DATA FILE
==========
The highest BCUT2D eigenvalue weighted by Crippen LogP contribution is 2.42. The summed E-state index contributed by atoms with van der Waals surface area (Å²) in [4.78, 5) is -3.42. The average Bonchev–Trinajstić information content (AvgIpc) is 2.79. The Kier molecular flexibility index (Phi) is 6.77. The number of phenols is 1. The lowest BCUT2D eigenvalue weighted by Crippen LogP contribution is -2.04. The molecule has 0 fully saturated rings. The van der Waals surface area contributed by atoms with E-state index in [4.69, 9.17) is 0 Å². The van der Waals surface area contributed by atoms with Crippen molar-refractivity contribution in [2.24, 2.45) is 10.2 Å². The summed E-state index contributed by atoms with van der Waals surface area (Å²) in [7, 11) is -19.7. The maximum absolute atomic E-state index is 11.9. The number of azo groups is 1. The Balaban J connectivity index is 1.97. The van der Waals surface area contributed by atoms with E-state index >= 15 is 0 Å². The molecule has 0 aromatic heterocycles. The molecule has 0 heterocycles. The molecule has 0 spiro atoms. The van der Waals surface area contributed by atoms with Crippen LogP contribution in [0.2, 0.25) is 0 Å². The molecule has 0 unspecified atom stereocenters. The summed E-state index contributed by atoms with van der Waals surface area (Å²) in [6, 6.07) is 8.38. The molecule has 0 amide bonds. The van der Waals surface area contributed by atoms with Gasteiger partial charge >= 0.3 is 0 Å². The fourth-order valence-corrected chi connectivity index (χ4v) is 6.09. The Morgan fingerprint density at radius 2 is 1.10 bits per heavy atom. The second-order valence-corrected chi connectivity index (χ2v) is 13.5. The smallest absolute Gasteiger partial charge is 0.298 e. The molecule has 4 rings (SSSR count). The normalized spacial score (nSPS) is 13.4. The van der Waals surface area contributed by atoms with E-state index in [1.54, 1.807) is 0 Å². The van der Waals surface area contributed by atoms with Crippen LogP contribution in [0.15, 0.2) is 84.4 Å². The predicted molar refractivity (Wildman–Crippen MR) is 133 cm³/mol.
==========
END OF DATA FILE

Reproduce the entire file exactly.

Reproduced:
The highest BCUT2D eigenvalue weighted by Crippen LogP contribution is 2.42. The summed E-state index contributed by atoms with van der Waals surface area (Å²) in [4.78, 5) is -3.42. The average Bonchev–Trinajstić information content (AvgIpc) is 2.79. The Kier molecular flexibility index (Phi) is 6.77. The number of phenols is 1. The lowest BCUT2D eigenvalue weighted by Crippen LogP contribution is -2.04. The molecule has 0 fully saturated rings. The van der Waals surface area contributed by atoms with E-state index in [4.69, 9.17) is 0 Å². The van der Waals surface area contributed by atoms with Crippen molar-refractivity contribution in [2.24, 2.45) is 10.2 Å². The summed E-state index contributed by atoms with van der Waals surface area (Å²) in [7, 11) is -19.7. The maximum absolute atomic E-state index is 11.9. The number of azo groups is 1. The Balaban J connectivity index is 1.97. The van der Waals surface area contributed by atoms with E-state index >= 15 is 0 Å². The molecule has 0 aromatic heterocycles. The molecule has 0 heterocycles. The molecule has 0 spiro atoms. The van der Waals surface area contributed by atoms with Crippen LogP contribution in [0.2, 0.25) is 0 Å². The molecule has 0 unspecified atom stereocenters. The summed E-state index contributed by atoms with van der Waals surface area (Å²) in [6, 6.07) is 8.38. The molecule has 0 amide bonds. The van der Waals surface area contributed by atoms with Gasteiger partial charge >= 0.3 is 0 Å². The fourth-order valence-corrected chi connectivity index (χ4v) is 6.09. The Morgan fingerprint density at radius 2 is 1.10 bits per heavy atom. The second-order valence-corrected chi connectivity index (χ2v) is 13.5. The smallest absolute Gasteiger partial charge is 0.298 e. The molecule has 4 rings (SSSR count). The normalized spacial score (nSPS) is 13.4. The van der Waals surface area contributed by atoms with E-state index in [1.54, 1.807) is 0 Å². The van der Waals surface area contributed by atoms with Crippen LogP contribution in [0.15, 0.2) is 84.4 Å². The predicted molar refractivity (Wildman–Crippen MR) is 133 cm³/mol.